R.A.C.E Today New Dealer

Discussion in 'Coin Chat' started by BUncirculated, Mar 10, 2013.

  1. BUncirculated

    BUncirculated Well-Known Member

    So I went to the bi-monthly R.A.C.E, Rochester Area Coin Expo, and saw a new dealer set up for his first show ever. Nice, personable guy around my age, with a small selection, but not a bad inventory to look over. Mostly, common stuff, but I always make a point to meet new dealers at this show.

    While I was there, a collector came up and asked if the dealer would be interested in a 1973 Proof Set, still in the OGP. The dealer looked the set over and asked the guy how much he wanted, and the seller said $15. I was a bit taken a back by the asking price because these are running between $6-$8. I stood quietly and listened to the transaction and the dealer counter-offered with $4.50. After some haggling back and forth they settled on $9.50 for the set.

    The seller left the table and the dealer looked to me and said he's not really sure how these sets are worth, but he hopes he hasn't over paid. So I told him that ask price on Grey Sheet I think is $7. He looked it up, and sure enough $7 was the ask price, and he says, "ooops!"

    So I'm like, well it's not as bad as you think because the Kennedy half you could ask and get between $4.50 - $5.75, and the Ike was running around $7-$8, I was going by prices of other dealers at the show. The other coins of the set, would give a small profit.

    His response was, "That sounds like a good idea. I didn't think about piece them out."
     
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  3. Tom B

    Tom B TomB Everywhere Else

    Personally, I think I would have taken a $2 loss to get rid of the set quickly if I was the dealer instead of attempting to sell the coins individually. Of course, everyone does things their own way and this doesn't mean that my way would work for others.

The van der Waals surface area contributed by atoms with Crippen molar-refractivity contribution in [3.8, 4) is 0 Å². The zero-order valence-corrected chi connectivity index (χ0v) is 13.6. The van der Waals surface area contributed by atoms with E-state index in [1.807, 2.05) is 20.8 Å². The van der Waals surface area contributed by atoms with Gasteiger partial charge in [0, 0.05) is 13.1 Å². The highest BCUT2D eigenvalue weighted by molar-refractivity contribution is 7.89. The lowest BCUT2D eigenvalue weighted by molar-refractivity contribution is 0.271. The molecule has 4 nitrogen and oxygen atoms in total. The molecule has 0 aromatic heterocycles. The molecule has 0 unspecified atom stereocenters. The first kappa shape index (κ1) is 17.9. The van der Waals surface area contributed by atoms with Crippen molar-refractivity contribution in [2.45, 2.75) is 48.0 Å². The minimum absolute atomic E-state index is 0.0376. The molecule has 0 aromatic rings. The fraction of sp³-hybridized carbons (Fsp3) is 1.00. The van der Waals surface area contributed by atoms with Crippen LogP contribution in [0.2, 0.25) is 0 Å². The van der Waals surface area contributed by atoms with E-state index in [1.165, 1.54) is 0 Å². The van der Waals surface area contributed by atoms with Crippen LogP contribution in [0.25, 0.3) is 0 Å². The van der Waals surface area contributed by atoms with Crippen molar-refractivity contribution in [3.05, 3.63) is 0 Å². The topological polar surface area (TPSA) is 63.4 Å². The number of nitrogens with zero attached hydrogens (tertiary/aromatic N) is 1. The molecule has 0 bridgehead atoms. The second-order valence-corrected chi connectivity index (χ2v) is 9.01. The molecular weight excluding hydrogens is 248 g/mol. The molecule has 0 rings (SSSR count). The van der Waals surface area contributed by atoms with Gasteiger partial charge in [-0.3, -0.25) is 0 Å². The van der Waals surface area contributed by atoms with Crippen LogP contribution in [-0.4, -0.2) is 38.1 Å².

4. Victor

    Victor Coin Collector

    I hate to break up a set. I don't know how many mint sets1970 and 1987 mint sets I have purchased. The intention of buying a 1987 mint set [for $5] is always to cut out the Kennedy halves to use in my Dansco album. The 1970 mint sets bought for $15 or so were to get the 1970-D half out. I also won at the coin club raffle two 1970 mint sets and one 1987 mint sets. Those were won on 3 different nights for $5 each.
    But I never had the nerve to follow through and cut out the Kennedys
     
  5. aubade21

    aubade21 Well-Known Member

    Interesting. I keep trying to come up with reasons as to why a dealer 1. Would not know the basic value of
    a common proof set 2. Wouldn’t reference some sort of price guide before paying 3. Not know about the option of breaking up a set.

    Here is what it reminds me of:
    We have a few smaller shows in our area where tables are cheap and you get a decent amount of collectors (versus dealers) that exhibit their coins.
    A lot of these guys have 9-5 jobs in other professions and just enjoy showing off what they have once or twice a year. The big draw is just being around other people with the same passion as their own. Generally these are folks that are not as well versed in many aspects of coinage, especially when compared to a dealer that does this for a living. And because of that, I think they sometimes think as collectors and not dealers in regards to the prices they are willing to pay.
    I keep thinking that the guy you are talking about fits into that group. He probably just buys coins he likes and doesn't worry too much about making a profit on every deal.
    Of course, I could be completely wrong. But it is just what came to mind when I read your post.
     
  6. John Anthony

    John Anthony Ultracrepidarian Supporter

    It's an old salesman's trick - make yourself look gullible in front of potential customers. Let them think they can get one over on you.
     
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